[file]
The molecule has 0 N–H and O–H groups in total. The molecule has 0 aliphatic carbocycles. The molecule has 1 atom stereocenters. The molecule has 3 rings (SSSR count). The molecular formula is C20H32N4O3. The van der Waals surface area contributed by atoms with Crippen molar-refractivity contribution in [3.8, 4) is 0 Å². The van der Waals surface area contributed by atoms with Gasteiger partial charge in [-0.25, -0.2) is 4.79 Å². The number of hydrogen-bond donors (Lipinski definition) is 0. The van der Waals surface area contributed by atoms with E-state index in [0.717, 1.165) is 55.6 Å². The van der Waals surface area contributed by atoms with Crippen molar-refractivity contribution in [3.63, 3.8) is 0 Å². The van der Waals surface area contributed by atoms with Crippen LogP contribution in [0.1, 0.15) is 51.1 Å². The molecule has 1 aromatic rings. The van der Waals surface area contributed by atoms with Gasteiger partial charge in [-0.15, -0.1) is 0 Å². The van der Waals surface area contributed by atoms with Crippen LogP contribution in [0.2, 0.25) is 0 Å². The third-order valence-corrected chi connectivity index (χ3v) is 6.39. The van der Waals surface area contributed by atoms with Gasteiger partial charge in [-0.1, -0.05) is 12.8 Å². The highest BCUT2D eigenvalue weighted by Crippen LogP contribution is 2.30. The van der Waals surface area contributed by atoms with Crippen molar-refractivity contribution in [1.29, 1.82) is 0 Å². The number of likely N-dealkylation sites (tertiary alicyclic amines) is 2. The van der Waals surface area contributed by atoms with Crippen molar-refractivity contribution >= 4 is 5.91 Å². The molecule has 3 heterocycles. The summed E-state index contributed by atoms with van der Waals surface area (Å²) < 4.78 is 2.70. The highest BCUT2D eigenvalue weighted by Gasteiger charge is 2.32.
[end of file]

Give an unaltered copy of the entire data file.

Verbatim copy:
The molecule has 0 N–H and O–H groups in total. The molecule has 0 aliphatic carbocycles. The molecule has 1 atom stereocenters. The molecule has 3 rings (SSSR count). The molecular formula is C20H32N4O3. The van der Waals surface area contributed by atoms with Crippen molar-refractivity contribution in [3.8, 4) is 0 Å². The van der Waals surface area contributed by atoms with Gasteiger partial charge in [-0.25, -0.2) is 4.79 Å². The number of hydrogen-bond donors (Lipinski definition) is 0. The van der Waals surface area contributed by atoms with E-state index in [0.717, 1.165) is 55.6 Å². The van der Waals surface area contributed by atoms with Crippen molar-refractivity contribution in [3.63, 3.8) is 0 Å². The van der Waals surface area contributed by atoms with Crippen LogP contribution in [0.1, 0.15) is 51.1 Å². The molecule has 1 aromatic rings. The van der Waals surface area contributed by atoms with Gasteiger partial charge in [-0.15, -0.1) is 0 Å². The van der Waals surface area contributed by atoms with Crippen LogP contribution in [0.2, 0.25) is 0 Å². The third-order valence-corrected chi connectivity index (χ3v) is 6.39. The van der Waals surface area contributed by atoms with Gasteiger partial charge in [-0.1, -0.05) is 12.8 Å². The highest BCUT2D eigenvalue weighted by Crippen LogP contribution is 2.30. The van der Waals surface area contributed by atoms with Crippen molar-refractivity contribution in [1.29, 1.82) is 0 Å². The number of likely N-dealkylation sites (tertiary alicyclic amines) is 2. The van der Waals surface area contributed by atoms with Crippen molar-refractivity contribution >= 4 is 5.91 Å². The molecule has 3 heterocycles. The summed E-state index contributed by atoms with van der Waals surface area (Å²) < 4.78 is 2.70. The highest BCUT2D eigenvalue weighted by Gasteiger charge is 2.32.